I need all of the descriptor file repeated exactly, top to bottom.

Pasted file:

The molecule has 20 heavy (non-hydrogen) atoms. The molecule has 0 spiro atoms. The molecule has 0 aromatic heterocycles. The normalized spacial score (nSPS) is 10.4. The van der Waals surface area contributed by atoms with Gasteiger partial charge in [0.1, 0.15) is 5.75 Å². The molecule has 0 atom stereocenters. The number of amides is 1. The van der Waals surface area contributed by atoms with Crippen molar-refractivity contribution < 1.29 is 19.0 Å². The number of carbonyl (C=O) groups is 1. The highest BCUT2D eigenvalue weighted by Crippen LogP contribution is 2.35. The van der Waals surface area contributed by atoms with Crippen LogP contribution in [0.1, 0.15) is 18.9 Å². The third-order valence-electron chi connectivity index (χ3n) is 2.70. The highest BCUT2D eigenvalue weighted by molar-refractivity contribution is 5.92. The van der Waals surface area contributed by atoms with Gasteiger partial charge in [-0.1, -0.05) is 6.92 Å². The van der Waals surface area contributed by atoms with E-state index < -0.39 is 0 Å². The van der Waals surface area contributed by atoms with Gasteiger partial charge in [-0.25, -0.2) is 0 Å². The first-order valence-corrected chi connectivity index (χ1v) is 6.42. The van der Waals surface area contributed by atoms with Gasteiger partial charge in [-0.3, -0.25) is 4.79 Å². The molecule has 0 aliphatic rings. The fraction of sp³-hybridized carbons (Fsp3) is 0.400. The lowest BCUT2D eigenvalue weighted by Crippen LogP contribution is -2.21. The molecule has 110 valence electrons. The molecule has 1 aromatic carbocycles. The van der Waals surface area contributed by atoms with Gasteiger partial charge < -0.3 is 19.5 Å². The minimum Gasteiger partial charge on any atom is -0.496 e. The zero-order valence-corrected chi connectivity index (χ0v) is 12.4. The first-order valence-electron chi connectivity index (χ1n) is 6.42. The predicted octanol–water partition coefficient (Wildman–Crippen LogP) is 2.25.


The molecule has 20 heavy (non-hydrogen) atoms. The molecule has 0 spiro atoms. The molecule has 0 aromatic heterocycles. The normalized spacial score (nSPS) is 10.4. The van der Waals surface area contributed by atoms with Gasteiger partial charge in [0.1, 0.15) is 5.75 Å². The molecule has 0 atom stereocenters. The number of amides is 1. The van der Waals surface area contributed by atoms with Crippen molar-refractivity contribution < 1.29 is 19.0 Å². The number of carbonyl (C=O) groups is 1. The highest BCUT2D eigenvalue weighted by Crippen LogP contribution is 2.35. The van der Waals surface area contributed by atoms with Crippen LogP contribution in [0.1, 0.15) is 18.9 Å². The third-order valence-electron chi connectivity index (χ3n) is 2.70. The highest BCUT2D eigenvalue weighted by molar-refractivity contribution is 5.92. The van der Waals surface area contributed by atoms with Gasteiger partial charge in [-0.1, -0.05) is 6.92 Å². The van der Waals surface area contributed by atoms with E-state index < -0.39 is 0 Å². The van der Waals surface area contributed by atoms with Gasteiger partial charge in [-0.25, -0.2) is 0 Å². The first-order valence-corrected chi connectivity index (χ1v) is 6.42. The van der Waals surface area contributed by atoms with Gasteiger partial charge in [-0.3, -0.25) is 4.79 Å². The molecule has 0 aliphatic rings. The fraction of sp³-hybridized carbons (Fsp3) is 0.400. The lowest BCUT2D eigenvalue weighted by Crippen LogP contribution is -2.21. The molecule has 110 valence electrons. The molecule has 1 aromatic carbocycles. The van der Waals surface area contributed by atoms with Gasteiger partial charge < -0.3 is 19.5 Å². The minimum Gasteiger partial charge on any atom is -0.496 e. The zero-order valence-corrected chi connectivity index (χ0v) is 12.4. The first-order valence-electron chi connectivity index (χ1n) is 6.42. The predicted octanol–water partition coefficient (Wildman–Crippen LogP) is 2.25.